Nearly all patients with chronic lymphocytic leukemia are men older than age 50. According to the American Cancer Society, chronic lymphocytic leukemia accounts for almost one-third of new leukemia cases annually.
Although the cause of chronic lymphocytic leukemia is unknown, researchers suspect hereditary factors (higher incidence has been recorded within families), still-undefined chromosome abnormalities, and certain immunologic defects (such as ataxia-telangiectasia or acquired agammaglobulinemia). The disease doesn’t seem to be associated with radiation exposure.
Signs and symptoms
Chronic lymphocytic leukemia is the most benign and the most slowly progressive form of leukemia. Signs and symptoms derive from the infiltration of leukemic cells in bone marrow, lymphoid tissue, and organ systems.
In early stages, patients usually complain of fatigue, malaise, fever, and nodal enlargement. They’re particularly susceptible to infection, which may be fatal.
In advanced stages, patients may experience severe fatigue and weight loss, with liver or spleen enlargement, bone tenderness, and edema from lymph node obstruction. Pulmonary infiltrates may appear when lung parenchyma is involved. Skin infiltrations, manifested by macular to nodular eruptions, occur in about one-half of the cases of chronic lymphocytic leukemia.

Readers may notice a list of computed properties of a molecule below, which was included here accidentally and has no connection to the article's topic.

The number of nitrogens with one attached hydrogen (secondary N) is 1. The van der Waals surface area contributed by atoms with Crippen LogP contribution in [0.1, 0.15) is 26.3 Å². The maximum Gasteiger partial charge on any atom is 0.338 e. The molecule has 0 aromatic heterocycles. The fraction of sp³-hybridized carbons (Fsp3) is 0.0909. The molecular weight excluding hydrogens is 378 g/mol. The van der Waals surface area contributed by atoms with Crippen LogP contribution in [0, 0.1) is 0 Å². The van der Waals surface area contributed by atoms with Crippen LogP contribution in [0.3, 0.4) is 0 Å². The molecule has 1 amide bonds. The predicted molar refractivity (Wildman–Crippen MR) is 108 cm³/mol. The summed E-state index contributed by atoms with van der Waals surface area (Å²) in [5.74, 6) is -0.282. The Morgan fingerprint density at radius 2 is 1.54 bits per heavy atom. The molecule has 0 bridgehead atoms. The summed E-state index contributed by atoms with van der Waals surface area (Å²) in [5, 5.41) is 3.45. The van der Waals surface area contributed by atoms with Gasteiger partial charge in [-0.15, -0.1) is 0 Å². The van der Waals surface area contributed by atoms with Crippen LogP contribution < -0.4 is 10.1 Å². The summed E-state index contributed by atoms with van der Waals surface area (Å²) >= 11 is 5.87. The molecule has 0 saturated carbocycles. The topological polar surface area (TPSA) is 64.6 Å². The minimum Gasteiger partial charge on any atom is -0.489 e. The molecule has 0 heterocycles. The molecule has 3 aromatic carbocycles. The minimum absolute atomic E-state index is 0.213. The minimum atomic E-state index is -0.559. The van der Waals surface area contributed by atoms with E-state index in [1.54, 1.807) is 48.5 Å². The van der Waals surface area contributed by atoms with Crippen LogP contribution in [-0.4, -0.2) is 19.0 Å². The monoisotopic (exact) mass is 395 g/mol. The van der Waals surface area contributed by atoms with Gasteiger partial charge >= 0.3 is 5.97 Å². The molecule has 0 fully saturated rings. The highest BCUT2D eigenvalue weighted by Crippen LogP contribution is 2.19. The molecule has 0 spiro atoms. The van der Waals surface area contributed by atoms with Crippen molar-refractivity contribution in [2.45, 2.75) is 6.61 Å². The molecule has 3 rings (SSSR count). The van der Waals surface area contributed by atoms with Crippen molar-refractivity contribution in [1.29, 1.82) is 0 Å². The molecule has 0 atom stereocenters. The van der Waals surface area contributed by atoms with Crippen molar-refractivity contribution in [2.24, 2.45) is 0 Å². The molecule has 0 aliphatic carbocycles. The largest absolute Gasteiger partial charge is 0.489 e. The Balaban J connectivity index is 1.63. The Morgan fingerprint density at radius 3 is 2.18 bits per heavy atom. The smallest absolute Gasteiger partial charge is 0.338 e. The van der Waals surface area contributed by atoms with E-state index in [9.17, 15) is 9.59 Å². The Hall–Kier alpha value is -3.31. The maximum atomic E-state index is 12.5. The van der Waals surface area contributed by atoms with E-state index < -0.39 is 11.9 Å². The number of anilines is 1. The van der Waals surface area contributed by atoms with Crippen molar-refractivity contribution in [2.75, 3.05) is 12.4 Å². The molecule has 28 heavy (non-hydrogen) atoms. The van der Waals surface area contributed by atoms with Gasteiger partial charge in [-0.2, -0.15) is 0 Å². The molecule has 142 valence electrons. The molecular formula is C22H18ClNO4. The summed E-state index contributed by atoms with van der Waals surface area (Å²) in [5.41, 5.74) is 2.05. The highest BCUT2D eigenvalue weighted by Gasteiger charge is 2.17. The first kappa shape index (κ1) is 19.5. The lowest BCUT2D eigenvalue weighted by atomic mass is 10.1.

As the disease progresses, bone marrow involvement may lead to anemia, pallor, weakness, dyspnea, tachycardia, palpitations, bleeding, or infection. Opportunistic fungal, viral, and bacterial infections commonly occur in late stages and result in fatal septicemia.
Typically, chronic lymphocytic leukemia is an incidental finding during a routine blood test that reveals numerous abnormal lymphocytes. In early stages, the white blood cell (WBC) count is mildly but persistently elevated. Granulocytopenia is the rule, but the WBC count climbs as the disease progresses.
Blood studies also show a hemoglobin level below 11 g, hypogammaglobulinemia, and depressed serum globulin levels. Other common findings include neutropenia (less than 1,500/µl), lymphocytosis (more than 10,000/µl), and thrombocytopenia (less than 150,000/µl). Bone marrow aspiration and biopsy show lymphocytic invasion.
Systemic chemotherapy includes an alkylating drug, usually chlorambucil or cyclophosphamide, and sometimes a steroid (prednisone) when autoimmune hemolytic anemia or thrombocytopenia occurs.
When chronic lymphocytic leukemia causes obstruction or organ impairment or enlargement, local radiation treatment can be used to reduce organ size. Allopurinol can be given to prevent hyperuricemia, a relatively uncommon finding.